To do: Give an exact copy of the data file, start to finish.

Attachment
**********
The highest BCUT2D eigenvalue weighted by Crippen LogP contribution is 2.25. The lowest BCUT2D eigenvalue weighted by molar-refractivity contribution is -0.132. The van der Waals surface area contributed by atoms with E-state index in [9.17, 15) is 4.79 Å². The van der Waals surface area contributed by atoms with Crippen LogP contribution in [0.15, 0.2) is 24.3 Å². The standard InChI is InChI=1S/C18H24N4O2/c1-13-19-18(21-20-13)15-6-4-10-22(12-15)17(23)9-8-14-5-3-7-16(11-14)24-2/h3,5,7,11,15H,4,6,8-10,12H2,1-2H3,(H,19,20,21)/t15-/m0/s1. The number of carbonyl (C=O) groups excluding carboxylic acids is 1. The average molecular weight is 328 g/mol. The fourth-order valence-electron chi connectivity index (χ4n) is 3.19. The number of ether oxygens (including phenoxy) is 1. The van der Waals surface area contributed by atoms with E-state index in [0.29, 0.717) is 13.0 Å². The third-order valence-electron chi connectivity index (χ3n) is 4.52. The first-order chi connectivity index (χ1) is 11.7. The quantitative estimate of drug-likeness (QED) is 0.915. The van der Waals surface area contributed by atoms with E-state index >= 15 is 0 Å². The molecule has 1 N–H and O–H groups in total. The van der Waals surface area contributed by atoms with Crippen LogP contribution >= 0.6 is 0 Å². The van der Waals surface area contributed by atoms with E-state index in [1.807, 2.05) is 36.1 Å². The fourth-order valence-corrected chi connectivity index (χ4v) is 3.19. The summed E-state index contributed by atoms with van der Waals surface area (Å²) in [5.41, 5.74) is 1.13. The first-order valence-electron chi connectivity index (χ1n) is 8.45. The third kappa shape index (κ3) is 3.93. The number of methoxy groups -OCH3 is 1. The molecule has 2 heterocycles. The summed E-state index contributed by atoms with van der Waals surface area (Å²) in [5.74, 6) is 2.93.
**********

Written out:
The highest BCUT2D eigenvalue weighted by Crippen LogP contribution is 2.25. The lowest BCUT2D eigenvalue weighted by molar-refractivity contribution is -0.132. The van der Waals surface area contributed by atoms with E-state index in [9.17, 15) is 4.79 Å². The van der Waals surface area contributed by atoms with Crippen LogP contribution in [0.15, 0.2) is 24.3 Å². The standard InChI is InChI=1S/C18H24N4O2/c1-13-19-18(21-20-13)15-6-4-10-22(12-15)17(23)9-8-14-5-3-7-16(11-14)24-2/h3,5,7,11,15H,4,6,8-10,12H2,1-2H3,(H,19,20,21)/t15-/m0/s1. The number of carbonyl (C=O) groups excluding carboxylic acids is 1. The average molecular weight is 328 g/mol. The fourth-order valence-electron chi connectivity index (χ4n) is 3.19. The number of ether oxygens (including phenoxy) is 1. The van der Waals surface area contributed by atoms with E-state index in [0.29, 0.717) is 13.0 Å². The third-order valence-electron chi connectivity index (χ3n) is 4.52. The first-order chi connectivity index (χ1) is 11.7. The quantitative estimate of drug-likeness (QED) is 0.915. The van der Waals surface area contributed by atoms with E-state index >= 15 is 0 Å². The molecule has 1 N–H and O–H groups in total. The van der Waals surface area contributed by atoms with Crippen LogP contribution >= 0.6 is 0 Å². The van der Waals surface area contributed by atoms with E-state index in [1.807, 2.05) is 36.1 Å². The fourth-order valence-corrected chi connectivity index (χ4v) is 3.19. The summed E-state index contributed by atoms with van der Waals surface area (Å²) in [5.41, 5.74) is 1.13. The first-order valence-electron chi connectivity index (χ1n) is 8.45. The third kappa shape index (κ3) is 3.93. The number of methoxy groups -OCH3 is 1. The molecule has 2 heterocycles. The summed E-state index contributed by atoms with van der Waals surface area (Å²) in [5.74, 6) is 2.93.